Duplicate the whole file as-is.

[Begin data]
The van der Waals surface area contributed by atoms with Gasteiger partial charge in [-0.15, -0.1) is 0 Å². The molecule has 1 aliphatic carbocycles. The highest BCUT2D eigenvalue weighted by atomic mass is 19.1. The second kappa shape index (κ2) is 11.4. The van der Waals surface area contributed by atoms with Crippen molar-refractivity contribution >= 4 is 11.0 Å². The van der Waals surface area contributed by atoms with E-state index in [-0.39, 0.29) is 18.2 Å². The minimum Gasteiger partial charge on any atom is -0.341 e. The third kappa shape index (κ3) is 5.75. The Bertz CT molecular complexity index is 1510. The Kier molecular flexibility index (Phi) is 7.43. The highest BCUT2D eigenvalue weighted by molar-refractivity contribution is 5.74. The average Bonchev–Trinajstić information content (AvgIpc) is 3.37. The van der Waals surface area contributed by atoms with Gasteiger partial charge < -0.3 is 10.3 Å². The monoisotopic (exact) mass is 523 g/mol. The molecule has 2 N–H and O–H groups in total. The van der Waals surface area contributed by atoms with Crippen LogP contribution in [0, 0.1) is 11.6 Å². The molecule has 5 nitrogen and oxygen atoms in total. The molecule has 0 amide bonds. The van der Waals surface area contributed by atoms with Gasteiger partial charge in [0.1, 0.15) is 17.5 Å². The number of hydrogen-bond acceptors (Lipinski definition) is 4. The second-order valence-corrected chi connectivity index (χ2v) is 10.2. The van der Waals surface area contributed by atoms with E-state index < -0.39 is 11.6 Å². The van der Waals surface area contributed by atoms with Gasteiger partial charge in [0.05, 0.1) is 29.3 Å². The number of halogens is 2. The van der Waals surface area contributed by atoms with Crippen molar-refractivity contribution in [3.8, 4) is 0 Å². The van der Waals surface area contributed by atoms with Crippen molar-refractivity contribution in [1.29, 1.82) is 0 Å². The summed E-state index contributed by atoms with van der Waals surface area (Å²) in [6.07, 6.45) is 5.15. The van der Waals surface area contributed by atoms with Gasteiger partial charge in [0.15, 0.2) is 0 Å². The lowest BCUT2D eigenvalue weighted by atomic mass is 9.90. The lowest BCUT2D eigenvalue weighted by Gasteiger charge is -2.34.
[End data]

The van der Waals surface area contributed by atoms with Gasteiger partial charge in [-0.15, -0.1) is 0 Å². The molecule has 1 aliphatic carbocycles. The highest BCUT2D eigenvalue weighted by atomic mass is 19.1. The second kappa shape index (κ2) is 11.4. The van der Waals surface area contributed by atoms with Crippen molar-refractivity contribution >= 4 is 11.0 Å². The van der Waals surface area contributed by atoms with E-state index in [-0.39, 0.29) is 18.2 Å². The minimum Gasteiger partial charge on any atom is -0.341 e. The third kappa shape index (κ3) is 5.75. The Bertz CT molecular complexity index is 1510. The Kier molecular flexibility index (Phi) is 7.43. The highest BCUT2D eigenvalue weighted by molar-refractivity contribution is 5.74. The average Bonchev–Trinajstić information content (AvgIpc) is 3.37. The van der Waals surface area contributed by atoms with Gasteiger partial charge < -0.3 is 10.3 Å². The monoisotopic (exact) mass is 523 g/mol. The molecule has 2 N–H and O–H groups in total. The van der Waals surface area contributed by atoms with Crippen LogP contribution in [0, 0.1) is 11.6 Å². The molecule has 5 nitrogen and oxygen atoms in total. The molecule has 0 amide bonds. The van der Waals surface area contributed by atoms with Gasteiger partial charge in [0.1, 0.15) is 17.5 Å². The number of hydrogen-bond acceptors (Lipinski definition) is 4. The second-order valence-corrected chi connectivity index (χ2v) is 10.2. The van der Waals surface area contributed by atoms with E-state index < -0.39 is 11.6 Å². The van der Waals surface area contributed by atoms with Gasteiger partial charge in [0.05, 0.1) is 29.3 Å². The number of halogens is 2. The van der Waals surface area contributed by atoms with Crippen molar-refractivity contribution in [3.8, 4) is 0 Å². The van der Waals surface area contributed by atoms with Crippen molar-refractivity contribution in [1.29, 1.82) is 0 Å². The summed E-state index contributed by atoms with van der Waals surface area (Å²) in [6.07, 6.45) is 5.15. The van der Waals surface area contributed by atoms with Gasteiger partial charge in [0.15, 0.2) is 0 Å². The lowest BCUT2D eigenvalue weighted by atomic mass is 9.90. The lowest BCUT2D eigenvalue weighted by Gasteiger charge is -2.34.